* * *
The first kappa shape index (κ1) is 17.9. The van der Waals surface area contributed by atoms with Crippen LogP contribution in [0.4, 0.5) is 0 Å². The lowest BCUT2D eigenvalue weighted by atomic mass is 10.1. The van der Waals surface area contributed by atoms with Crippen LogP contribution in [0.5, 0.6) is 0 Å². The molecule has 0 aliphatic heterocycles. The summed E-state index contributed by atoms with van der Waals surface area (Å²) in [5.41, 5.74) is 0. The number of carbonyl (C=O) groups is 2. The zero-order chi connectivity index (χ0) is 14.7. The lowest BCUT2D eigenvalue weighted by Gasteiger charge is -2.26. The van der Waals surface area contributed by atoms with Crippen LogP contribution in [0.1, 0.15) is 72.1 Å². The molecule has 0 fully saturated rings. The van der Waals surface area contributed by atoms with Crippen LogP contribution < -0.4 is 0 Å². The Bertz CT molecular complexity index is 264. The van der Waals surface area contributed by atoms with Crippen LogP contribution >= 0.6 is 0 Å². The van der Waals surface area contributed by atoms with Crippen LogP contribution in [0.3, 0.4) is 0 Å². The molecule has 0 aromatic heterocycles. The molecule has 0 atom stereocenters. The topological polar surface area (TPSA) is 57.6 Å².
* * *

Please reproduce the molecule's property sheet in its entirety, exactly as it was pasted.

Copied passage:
The first kappa shape index (κ1) is 17.9. The van der Waals surface area contributed by atoms with Crippen LogP contribution in [0.4, 0.5) is 0 Å². The lowest BCUT2D eigenvalue weighted by atomic mass is 10.1. The van der Waals surface area contributed by atoms with Crippen LogP contribution in [0.5, 0.6) is 0 Å². The molecule has 0 aliphatic heterocycles. The summed E-state index contributed by atoms with van der Waals surface area (Å²) in [5.41, 5.74) is 0. The number of carbonyl (C=O) groups is 2. The zero-order chi connectivity index (χ0) is 14.7. The lowest BCUT2D eigenvalue weighted by Gasteiger charge is -2.26. The van der Waals surface area contributed by atoms with Crippen LogP contribution in [0.1, 0.15) is 72.1 Å². The molecule has 0 fully saturated rings. The van der Waals surface area contributed by atoms with Crippen LogP contribution < -0.4 is 0 Å². The Bertz CT molecular complexity index is 264. The van der Waals surface area contributed by atoms with Crippen LogP contribution >= 0.6 is 0 Å². The van der Waals surface area contributed by atoms with Crippen LogP contribution in [0.3, 0.4) is 0 Å². The molecule has 0 aromatic heterocycles. The molecule has 0 atom stereocenters. The topological polar surface area (TPSA) is 57.6 Å².